Think You Know the NLRB’s Social Media Rules? Take Eric’s Quiz

Note: Last month, Eric crafted a social media quiz testing your understanding of the NLRB rules around social media policies. The link to the quiz is at the end of his article explaining the NLRB’s three categories of social media rules. Once you’ve taken the quiz and gotten your results — it’s anonymous — read through Eric’s analysis of the most commonly missed questions.

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All right, Einstein.

Let’s test your social media policy savvy.

The National Labor Relations Board’s Office of General Counsel issued an advice memorandum addressing your favorite topic: intermittent FMLA leave administration social media policies.

( I’m pretty sure that social media policies were a creation of the “employment illuminattorneys” to gin up ways to market and sell handbook and policy updates. ***ducks lightning bolt*** Just kidding.)

Three categories of rules

The OGC memo addressed several common social media policy provisions, each of which it evaluated under the three-category test that the Board established a few years ago in the Boeing Co. case.

Category 1will include rules that the Board designates as lawful to maintain, either because (i) the rule, when reasonably interpreted, does not prohibit or interfere with the exercise of NLRA rights; or (ii) the potential adverse impact on protected rights is outweighed by justifications associated with the rule.  Examples of Category 1 rules are those requiring employees to abide by basic standards of civility.

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Category 2 will include rules that warrant individualized scrutiny in each case as to whether the rule would prohibit or interfere with NLRA rights, and if so, whether any adverse impact on NLRA-protected conduct is outweighed by legitimate justifications.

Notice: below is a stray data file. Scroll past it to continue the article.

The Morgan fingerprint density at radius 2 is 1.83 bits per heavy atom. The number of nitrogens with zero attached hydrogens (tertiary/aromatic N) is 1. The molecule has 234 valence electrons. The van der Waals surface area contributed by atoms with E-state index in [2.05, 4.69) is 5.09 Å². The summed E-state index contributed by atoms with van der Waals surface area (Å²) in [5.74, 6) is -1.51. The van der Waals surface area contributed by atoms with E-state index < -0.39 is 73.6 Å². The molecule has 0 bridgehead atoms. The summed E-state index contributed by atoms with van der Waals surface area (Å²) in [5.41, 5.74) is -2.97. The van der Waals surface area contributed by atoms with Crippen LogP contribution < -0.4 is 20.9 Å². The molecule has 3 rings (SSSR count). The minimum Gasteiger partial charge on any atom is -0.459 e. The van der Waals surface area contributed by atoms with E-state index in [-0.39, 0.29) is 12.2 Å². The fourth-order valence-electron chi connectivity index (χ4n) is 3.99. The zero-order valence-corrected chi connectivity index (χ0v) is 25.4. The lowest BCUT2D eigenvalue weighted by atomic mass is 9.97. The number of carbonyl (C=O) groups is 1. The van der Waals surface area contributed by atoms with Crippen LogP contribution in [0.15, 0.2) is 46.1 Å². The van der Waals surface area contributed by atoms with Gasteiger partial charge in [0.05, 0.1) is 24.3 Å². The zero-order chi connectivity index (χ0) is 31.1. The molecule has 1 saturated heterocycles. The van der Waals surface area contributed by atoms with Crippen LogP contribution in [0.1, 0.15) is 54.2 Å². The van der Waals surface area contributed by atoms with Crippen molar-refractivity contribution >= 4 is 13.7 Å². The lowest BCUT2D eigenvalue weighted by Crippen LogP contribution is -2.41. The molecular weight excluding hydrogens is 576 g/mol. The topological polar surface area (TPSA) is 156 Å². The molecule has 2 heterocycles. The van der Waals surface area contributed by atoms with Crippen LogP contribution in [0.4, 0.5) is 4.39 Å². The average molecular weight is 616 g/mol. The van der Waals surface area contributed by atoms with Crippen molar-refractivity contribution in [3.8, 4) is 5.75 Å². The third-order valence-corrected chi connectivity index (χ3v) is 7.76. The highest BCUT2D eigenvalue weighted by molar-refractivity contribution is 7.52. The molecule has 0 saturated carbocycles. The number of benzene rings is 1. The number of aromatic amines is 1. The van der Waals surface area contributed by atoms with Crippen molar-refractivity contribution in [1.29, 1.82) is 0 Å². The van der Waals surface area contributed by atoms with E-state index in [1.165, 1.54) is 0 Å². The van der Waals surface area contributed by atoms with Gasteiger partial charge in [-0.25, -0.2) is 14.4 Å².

Category 3 will include rules that the Board will designate as unlawful to maintain because they would prohibit or limit NLRA-protected conduct, and the adverse impact on NLRA rights is not outweighed by justifications associated with the rule.  An example would be a rule that prohibits employees from discussing wages or benefits with one another.

Quiz time

Ok, let’s how well you do. Take the quiz here.

This article originally appeared on The Employer Handbook blog.

You know that scientist in the action movie who has all the right answers if only the government would just pay attention? Eric B. Meyer, Esq. gets companies HR-compliant before the action sequence. Serving clients nationwide, Eric is a Partner at FisherBroyles, LLP, which is the largest full-service, cloud-based law firm in the world, with approximately 210 attorneys in 21 offices nationwide. Eric is also a volunteer EEOC mediator, a paid private mediator, and publisher of The Employer Handbook (www.TheEmployerHandbook.com), which is pretty much the best employment law blog ever. That, and he's been quoted in the British tabloids. #Bucketlist.

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